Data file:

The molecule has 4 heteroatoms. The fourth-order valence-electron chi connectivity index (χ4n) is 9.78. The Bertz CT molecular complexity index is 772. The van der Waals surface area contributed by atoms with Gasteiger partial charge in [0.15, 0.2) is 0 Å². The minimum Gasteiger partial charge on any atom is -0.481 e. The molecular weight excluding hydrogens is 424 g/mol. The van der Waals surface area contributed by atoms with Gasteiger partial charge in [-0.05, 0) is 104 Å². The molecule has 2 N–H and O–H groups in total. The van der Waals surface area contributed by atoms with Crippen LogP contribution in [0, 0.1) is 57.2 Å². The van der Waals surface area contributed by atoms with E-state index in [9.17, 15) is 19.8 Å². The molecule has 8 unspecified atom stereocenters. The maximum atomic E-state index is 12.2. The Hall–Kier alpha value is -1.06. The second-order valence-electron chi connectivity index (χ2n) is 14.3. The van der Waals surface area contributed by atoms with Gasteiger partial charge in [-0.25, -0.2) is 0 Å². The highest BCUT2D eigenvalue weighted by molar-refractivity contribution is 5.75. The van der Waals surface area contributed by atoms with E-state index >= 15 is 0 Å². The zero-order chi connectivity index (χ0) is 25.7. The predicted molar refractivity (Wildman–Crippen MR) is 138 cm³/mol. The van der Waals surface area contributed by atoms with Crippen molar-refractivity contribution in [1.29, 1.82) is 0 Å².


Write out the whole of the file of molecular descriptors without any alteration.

The molecule has 4 heteroatoms. The fourth-order valence-electron chi connectivity index (χ4n) is 9.78. The Bertz CT molecular complexity index is 772. The van der Waals surface area contributed by atoms with Gasteiger partial charge in [0.15, 0.2) is 0 Å². The minimum Gasteiger partial charge on any atom is -0.481 e. The molecular weight excluding hydrogens is 424 g/mol. The van der Waals surface area contributed by atoms with Gasteiger partial charge in [-0.05, 0) is 104 Å². The molecule has 2 N–H and O–H groups in total. The van der Waals surface area contributed by atoms with Crippen LogP contribution in [0, 0.1) is 57.2 Å². The van der Waals surface area contributed by atoms with E-state index in [9.17, 15) is 19.8 Å². The molecule has 8 unspecified atom stereocenters. The maximum atomic E-state index is 12.2. The Hall–Kier alpha value is -1.06. The second-order valence-electron chi connectivity index (χ2n) is 14.3. The van der Waals surface area contributed by atoms with Gasteiger partial charge in [-0.25, -0.2) is 0 Å². The highest BCUT2D eigenvalue weighted by molar-refractivity contribution is 5.75. The van der Waals surface area contributed by atoms with E-state index >= 15 is 0 Å². The zero-order chi connectivity index (χ0) is 25.7. The predicted molar refractivity (Wildman–Crippen MR) is 138 cm³/mol. The van der Waals surface area contributed by atoms with Crippen molar-refractivity contribution in [1.29, 1.82) is 0 Å².